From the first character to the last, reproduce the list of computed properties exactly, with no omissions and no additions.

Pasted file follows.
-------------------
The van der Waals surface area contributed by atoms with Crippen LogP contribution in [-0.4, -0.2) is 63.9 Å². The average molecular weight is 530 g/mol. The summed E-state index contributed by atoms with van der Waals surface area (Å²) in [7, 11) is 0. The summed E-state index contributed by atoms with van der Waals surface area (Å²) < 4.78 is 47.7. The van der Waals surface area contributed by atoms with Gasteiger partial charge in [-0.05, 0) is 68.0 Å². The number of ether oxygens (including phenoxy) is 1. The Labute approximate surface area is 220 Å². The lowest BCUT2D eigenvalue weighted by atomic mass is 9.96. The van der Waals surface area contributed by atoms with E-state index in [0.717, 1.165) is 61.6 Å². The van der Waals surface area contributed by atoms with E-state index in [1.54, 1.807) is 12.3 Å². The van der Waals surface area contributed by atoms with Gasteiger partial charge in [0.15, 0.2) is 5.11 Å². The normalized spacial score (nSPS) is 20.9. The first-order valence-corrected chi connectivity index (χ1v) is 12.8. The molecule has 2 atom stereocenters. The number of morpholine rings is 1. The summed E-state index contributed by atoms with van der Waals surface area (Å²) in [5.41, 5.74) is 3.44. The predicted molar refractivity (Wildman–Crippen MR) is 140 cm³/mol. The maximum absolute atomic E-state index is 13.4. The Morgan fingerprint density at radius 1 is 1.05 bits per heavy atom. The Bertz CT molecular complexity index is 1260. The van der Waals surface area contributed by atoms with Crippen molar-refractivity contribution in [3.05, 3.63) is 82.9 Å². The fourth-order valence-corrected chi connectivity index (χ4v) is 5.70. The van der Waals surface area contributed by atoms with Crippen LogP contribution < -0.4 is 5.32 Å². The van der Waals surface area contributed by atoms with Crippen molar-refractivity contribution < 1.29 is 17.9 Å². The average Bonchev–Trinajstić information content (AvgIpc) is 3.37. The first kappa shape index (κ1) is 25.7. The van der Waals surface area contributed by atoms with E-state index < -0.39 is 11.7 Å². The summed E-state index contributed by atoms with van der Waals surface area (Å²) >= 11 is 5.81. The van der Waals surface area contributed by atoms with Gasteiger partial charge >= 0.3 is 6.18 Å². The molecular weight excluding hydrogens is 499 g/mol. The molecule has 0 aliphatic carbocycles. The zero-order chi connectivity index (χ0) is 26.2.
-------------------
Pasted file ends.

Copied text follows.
The van der Waals surface area contributed by atoms with Crippen LogP contribution in [-0.4, -0.2) is 63.9 Å². The average molecular weight is 530 g/mol. The summed E-state index contributed by atoms with van der Waals surface area (Å²) in [7, 11) is 0. The summed E-state index contributed by atoms with van der Waals surface area (Å²) < 4.78 is 47.7. The van der Waals surface area contributed by atoms with Gasteiger partial charge in [-0.05, 0) is 68.0 Å². The number of ether oxygens (including phenoxy) is 1. The Labute approximate surface area is 220 Å². The lowest BCUT2D eigenvalue weighted by atomic mass is 9.96. The van der Waals surface area contributed by atoms with E-state index in [0.717, 1.165) is 61.6 Å². The van der Waals surface area contributed by atoms with E-state index in [1.54, 1.807) is 12.3 Å². The van der Waals surface area contributed by atoms with Gasteiger partial charge in [0.15, 0.2) is 5.11 Å². The normalized spacial score (nSPS) is 20.9. The first-order valence-corrected chi connectivity index (χ1v) is 12.8. The molecule has 2 atom stereocenters. The number of morpholine rings is 1. The summed E-state index contributed by atoms with van der Waals surface area (Å²) in [5.41, 5.74) is 3.44. The predicted molar refractivity (Wildman–Crippen MR) is 140 cm³/mol. The maximum absolute atomic E-state index is 13.4. The Morgan fingerprint density at radius 1 is 1.05 bits per heavy atom. The Bertz CT molecular complexity index is 1260. The van der Waals surface area contributed by atoms with Crippen molar-refractivity contribution in [3.05, 3.63) is 82.9 Å². The fourth-order valence-corrected chi connectivity index (χ4v) is 5.70. The van der Waals surface area contributed by atoms with Crippen LogP contribution < -0.4 is 5.32 Å². The van der Waals surface area contributed by atoms with Crippen molar-refractivity contribution < 1.29 is 17.9 Å². The average Bonchev–Trinajstić information content (AvgIpc) is 3.37. The first kappa shape index (κ1) is 25.7. The van der Waals surface area contributed by atoms with E-state index < -0.39 is 11.7 Å². The summed E-state index contributed by atoms with van der Waals surface area (Å²) >= 11 is 5.81. The van der Waals surface area contributed by atoms with Gasteiger partial charge >= 0.3 is 6.18 Å². The molecular weight excluding hydrogens is 499 g/mol. The molecule has 0 aliphatic carbocycles. The zero-order chi connectivity index (χ0) is 26.2.